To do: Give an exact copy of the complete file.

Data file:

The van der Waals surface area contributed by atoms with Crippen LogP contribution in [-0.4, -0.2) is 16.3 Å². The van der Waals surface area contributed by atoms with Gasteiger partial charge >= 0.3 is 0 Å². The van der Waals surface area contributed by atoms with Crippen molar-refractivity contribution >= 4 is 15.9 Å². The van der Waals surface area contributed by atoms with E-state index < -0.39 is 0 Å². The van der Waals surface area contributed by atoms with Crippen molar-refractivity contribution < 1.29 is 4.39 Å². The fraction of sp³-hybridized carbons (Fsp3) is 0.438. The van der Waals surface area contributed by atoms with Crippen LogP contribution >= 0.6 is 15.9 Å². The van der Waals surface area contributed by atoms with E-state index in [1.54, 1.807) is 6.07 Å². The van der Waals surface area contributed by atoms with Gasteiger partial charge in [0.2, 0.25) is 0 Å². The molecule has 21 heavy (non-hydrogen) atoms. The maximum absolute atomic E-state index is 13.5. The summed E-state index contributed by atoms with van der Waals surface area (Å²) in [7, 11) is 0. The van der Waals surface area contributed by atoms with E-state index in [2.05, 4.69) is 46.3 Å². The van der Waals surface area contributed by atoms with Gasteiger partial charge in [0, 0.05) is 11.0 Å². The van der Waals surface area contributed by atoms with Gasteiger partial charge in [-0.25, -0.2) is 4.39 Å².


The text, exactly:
The van der Waals surface area contributed by atoms with Crippen LogP contribution in [-0.4, -0.2) is 16.3 Å². The van der Waals surface area contributed by atoms with Gasteiger partial charge >= 0.3 is 0 Å². The van der Waals surface area contributed by atoms with Crippen molar-refractivity contribution >= 4 is 15.9 Å². The van der Waals surface area contributed by atoms with E-state index < -0.39 is 0 Å². The van der Waals surface area contributed by atoms with Crippen molar-refractivity contribution < 1.29 is 4.39 Å². The fraction of sp³-hybridized carbons (Fsp3) is 0.438. The van der Waals surface area contributed by atoms with Crippen LogP contribution >= 0.6 is 15.9 Å². The van der Waals surface area contributed by atoms with E-state index in [1.54, 1.807) is 6.07 Å². The van der Waals surface area contributed by atoms with Gasteiger partial charge in [0.2, 0.25) is 0 Å². The molecule has 21 heavy (non-hydrogen) atoms. The maximum absolute atomic E-state index is 13.5. The summed E-state index contributed by atoms with van der Waals surface area (Å²) in [7, 11) is 0. The van der Waals surface area contributed by atoms with E-state index in [2.05, 4.69) is 46.3 Å². The van der Waals surface area contributed by atoms with Gasteiger partial charge in [0, 0.05) is 11.0 Å². The van der Waals surface area contributed by atoms with Gasteiger partial charge in [-0.25, -0.2) is 4.39 Å².